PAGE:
Experimental and Clinical Psychopharmacology 2007;15(4):344-350. [doi: 10.1037/1064-1222.214.171.1244].
Maxine L. Stitzer, PhD (Johns Hopkins University School of Medicine, MA Node), Jessica M. Peirce, PhD (Johns Hopkins University School of Medicine, MA Node), Nancy M. Petry, PhD (University of Connecticut School of Medicine), Kimberly C. Kirby, PhD (University of Pennsylvania, DV Node), John M. Roll, PhD (University of California, Los Angeles, PR Node), Joseph Krasnansky, CSW (Lower Eastside Service Center, NY Node), Allan J. Cohen (University of California, Los Angeles, PR Node), Jack D. Blaine, PhD (Biopharmaceutical Research Consultants, Inc.), Ryan Vandrey, PhD (Johns Hopkins University School of Medicine, MA Node), Ken B. Kolodner, ScD (Johns Hopkins University School of Medicine, MA Node), Rui Li (Johns Hopkins University School of Medicine, MA Node).
Baseline drug use detected in urine toxicology has been shown to predict drug abuse treatment outcome, including response to contingency management interventions with drug abstinence as their target. This study examined the association between baseline urine test result and treatment outcome in stabilized methadone maintenence patients with ongoing stimulant use to determine whether abstinence incentives were differentially effective in those testing stimulant negative versus positive at study entry.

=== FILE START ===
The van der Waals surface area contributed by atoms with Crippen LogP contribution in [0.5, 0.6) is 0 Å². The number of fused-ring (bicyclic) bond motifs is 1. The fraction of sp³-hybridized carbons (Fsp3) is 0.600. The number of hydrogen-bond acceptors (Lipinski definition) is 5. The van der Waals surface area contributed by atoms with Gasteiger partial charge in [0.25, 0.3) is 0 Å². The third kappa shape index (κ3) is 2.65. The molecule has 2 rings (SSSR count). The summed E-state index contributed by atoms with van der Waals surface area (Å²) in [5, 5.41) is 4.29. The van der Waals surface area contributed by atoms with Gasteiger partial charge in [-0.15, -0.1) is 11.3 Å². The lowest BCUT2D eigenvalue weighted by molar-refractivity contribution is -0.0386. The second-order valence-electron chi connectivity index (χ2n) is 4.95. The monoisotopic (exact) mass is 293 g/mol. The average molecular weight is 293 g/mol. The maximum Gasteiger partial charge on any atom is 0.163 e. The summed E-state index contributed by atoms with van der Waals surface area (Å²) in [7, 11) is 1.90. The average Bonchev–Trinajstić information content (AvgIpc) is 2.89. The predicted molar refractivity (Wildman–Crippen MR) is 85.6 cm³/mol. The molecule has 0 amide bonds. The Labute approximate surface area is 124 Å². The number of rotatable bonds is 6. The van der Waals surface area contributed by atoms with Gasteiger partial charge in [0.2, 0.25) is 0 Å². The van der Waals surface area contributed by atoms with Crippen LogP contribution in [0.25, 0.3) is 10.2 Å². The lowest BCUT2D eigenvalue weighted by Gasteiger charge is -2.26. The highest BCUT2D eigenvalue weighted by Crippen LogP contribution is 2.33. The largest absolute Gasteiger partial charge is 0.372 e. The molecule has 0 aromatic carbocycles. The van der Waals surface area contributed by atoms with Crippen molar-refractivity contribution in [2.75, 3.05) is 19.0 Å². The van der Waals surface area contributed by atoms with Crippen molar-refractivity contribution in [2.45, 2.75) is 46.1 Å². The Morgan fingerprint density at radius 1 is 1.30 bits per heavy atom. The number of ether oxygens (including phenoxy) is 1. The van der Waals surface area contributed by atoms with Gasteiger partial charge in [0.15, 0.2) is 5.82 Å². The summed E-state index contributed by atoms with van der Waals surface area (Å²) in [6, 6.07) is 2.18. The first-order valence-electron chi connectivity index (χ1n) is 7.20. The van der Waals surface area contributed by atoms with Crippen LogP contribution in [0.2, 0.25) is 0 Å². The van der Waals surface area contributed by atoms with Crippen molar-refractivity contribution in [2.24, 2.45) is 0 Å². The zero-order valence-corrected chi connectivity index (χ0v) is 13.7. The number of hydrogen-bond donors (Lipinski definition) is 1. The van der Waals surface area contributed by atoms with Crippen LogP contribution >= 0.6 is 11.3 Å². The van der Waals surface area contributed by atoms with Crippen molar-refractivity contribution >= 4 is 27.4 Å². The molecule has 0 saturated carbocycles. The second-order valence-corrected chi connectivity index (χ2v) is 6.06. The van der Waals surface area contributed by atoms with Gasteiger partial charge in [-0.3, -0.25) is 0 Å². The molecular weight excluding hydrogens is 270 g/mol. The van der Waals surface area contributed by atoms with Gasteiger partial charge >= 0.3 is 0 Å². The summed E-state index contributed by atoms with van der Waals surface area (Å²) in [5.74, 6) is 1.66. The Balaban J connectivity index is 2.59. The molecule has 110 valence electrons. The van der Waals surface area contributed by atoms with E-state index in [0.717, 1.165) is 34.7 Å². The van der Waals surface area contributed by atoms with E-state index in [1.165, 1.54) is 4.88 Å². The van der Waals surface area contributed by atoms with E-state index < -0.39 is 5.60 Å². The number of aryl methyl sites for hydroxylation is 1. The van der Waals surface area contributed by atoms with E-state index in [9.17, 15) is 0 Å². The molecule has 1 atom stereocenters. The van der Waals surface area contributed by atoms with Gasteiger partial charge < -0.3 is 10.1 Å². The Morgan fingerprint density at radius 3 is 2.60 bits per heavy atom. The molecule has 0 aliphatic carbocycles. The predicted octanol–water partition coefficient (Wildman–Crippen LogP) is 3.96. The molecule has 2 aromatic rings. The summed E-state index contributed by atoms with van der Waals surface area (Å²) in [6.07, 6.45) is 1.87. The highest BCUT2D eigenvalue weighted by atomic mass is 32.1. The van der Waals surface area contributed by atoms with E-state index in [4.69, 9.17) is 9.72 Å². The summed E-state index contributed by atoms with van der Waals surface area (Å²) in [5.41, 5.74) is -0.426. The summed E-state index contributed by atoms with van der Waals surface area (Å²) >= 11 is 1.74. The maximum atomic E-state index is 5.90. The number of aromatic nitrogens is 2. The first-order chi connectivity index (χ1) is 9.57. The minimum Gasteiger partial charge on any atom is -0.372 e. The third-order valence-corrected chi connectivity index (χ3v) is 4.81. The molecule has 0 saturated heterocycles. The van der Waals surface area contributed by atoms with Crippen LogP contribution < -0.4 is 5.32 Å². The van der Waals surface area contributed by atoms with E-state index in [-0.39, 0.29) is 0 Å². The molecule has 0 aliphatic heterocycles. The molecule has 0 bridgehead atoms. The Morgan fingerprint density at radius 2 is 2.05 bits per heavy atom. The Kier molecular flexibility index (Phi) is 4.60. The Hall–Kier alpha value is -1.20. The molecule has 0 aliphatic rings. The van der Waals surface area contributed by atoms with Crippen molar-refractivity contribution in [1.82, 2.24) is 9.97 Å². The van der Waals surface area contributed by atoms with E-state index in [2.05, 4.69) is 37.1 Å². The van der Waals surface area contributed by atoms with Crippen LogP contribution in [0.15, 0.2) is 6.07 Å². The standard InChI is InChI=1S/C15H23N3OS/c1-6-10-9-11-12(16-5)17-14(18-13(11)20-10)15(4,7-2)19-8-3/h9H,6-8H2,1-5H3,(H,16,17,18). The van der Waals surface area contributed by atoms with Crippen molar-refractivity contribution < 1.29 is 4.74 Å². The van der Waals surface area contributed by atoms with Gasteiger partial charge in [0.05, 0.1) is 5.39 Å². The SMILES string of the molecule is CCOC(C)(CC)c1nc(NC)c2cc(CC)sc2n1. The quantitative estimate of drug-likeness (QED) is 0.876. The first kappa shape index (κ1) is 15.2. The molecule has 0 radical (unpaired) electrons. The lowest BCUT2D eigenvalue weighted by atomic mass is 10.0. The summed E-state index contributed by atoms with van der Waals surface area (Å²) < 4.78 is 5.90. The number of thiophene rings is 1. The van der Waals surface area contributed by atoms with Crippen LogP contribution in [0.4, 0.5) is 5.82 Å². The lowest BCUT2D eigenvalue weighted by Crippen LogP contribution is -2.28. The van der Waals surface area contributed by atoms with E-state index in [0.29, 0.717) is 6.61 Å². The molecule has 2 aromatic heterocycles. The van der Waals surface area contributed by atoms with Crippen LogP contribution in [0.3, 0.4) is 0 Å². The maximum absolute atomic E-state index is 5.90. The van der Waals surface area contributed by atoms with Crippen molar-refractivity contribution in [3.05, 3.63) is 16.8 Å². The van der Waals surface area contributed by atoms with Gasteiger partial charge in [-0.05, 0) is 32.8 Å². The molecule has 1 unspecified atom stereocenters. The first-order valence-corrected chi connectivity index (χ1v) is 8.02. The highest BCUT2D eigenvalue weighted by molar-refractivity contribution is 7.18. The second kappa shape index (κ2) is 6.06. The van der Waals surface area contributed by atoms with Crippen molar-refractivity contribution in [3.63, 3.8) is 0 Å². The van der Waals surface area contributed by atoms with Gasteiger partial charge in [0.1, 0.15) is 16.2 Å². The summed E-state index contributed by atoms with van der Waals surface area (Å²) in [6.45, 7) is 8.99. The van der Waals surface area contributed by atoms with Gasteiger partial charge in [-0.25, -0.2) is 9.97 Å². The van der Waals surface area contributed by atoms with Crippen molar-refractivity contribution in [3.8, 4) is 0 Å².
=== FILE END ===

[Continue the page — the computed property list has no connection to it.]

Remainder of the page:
Participants were 386 methadone-maintained patients who took part in the National Drug Abuse Treatment Clinical Trials Network multisite study aimed at reducing stimulant abuse during treatment (CTN-0007, "Motivational Incentives for Enhanced Drug Abuse Recovery: Methadone Clinics"). At study intake, 24% of participants tested stimulant negative and 76% tested positive. Those testing negative at entry submitted 82% negative urines during the study, versus 36% for those testing positive at entry. Compared with those receiving usual care, the addition of absintence incentives resulted in a significant increase in stimulant-negative urine samples submitted during the study both for those testing negative at study entry and for those testing positive. These findings suggest that abstinence incentives have significant clinical benefits independent of initial drug use severity among methadone maintenance patients with ongoing stimulant drug use. (Article (Peer-Reviewed), PDF, English, 2007)
Keywords: Behavior therapy | Contingency management (CM) | Methadone maintenance | MIEDAR | Motivational incentives | Stimulant abuse | Experimental and Clinical Psychopharmacology (journal)
Document No: 238, PMID: 17696681
Submitted by CTN Dissemination Librarians, 9/19/2007.